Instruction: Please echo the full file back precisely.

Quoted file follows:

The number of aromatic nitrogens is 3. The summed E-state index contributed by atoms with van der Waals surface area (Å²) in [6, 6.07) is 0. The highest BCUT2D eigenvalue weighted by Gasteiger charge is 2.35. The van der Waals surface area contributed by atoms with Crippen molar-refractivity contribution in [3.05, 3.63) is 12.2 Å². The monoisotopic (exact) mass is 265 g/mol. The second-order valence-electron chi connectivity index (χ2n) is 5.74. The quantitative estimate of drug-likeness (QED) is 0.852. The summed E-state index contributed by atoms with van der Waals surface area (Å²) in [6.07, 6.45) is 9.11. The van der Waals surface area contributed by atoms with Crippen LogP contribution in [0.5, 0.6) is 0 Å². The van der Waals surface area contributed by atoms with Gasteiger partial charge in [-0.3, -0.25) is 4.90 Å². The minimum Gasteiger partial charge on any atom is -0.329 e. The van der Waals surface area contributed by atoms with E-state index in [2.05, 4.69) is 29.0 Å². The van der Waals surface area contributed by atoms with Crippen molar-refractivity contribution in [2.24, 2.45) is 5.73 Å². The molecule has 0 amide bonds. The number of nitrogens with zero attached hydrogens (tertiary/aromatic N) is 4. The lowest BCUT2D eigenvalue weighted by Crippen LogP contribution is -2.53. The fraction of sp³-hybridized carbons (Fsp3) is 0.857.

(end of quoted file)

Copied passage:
The number of aromatic nitrogens is 3. The summed E-state index contributed by atoms with van der Waals surface area (Å²) in [6, 6.07) is 0. The highest BCUT2D eigenvalue weighted by Gasteiger charge is 2.35. The van der Waals surface area contributed by atoms with Crippen molar-refractivity contribution in [3.05, 3.63) is 12.2 Å². The monoisotopic (exact) mass is 265 g/mol. The second-order valence-electron chi connectivity index (χ2n) is 5.74. The quantitative estimate of drug-likeness (QED) is 0.852. The summed E-state index contributed by atoms with van der Waals surface area (Å²) in [6.07, 6.45) is 9.11. The van der Waals surface area contributed by atoms with Crippen LogP contribution in [0.5, 0.6) is 0 Å². The van der Waals surface area contributed by atoms with Gasteiger partial charge in [-0.3, -0.25) is 4.90 Å². The minimum Gasteiger partial charge on any atom is -0.329 e. The van der Waals surface area contributed by atoms with E-state index in [2.05, 4.69) is 29.0 Å². The van der Waals surface area contributed by atoms with Crippen molar-refractivity contribution in [2.24, 2.45) is 5.73 Å². The molecule has 0 amide bonds. The number of nitrogens with zero attached hydrogens (tertiary/aromatic N) is 4. The lowest BCUT2D eigenvalue weighted by Crippen LogP contribution is -2.53. The fraction of sp³-hybridized carbons (Fsp3) is 0.857.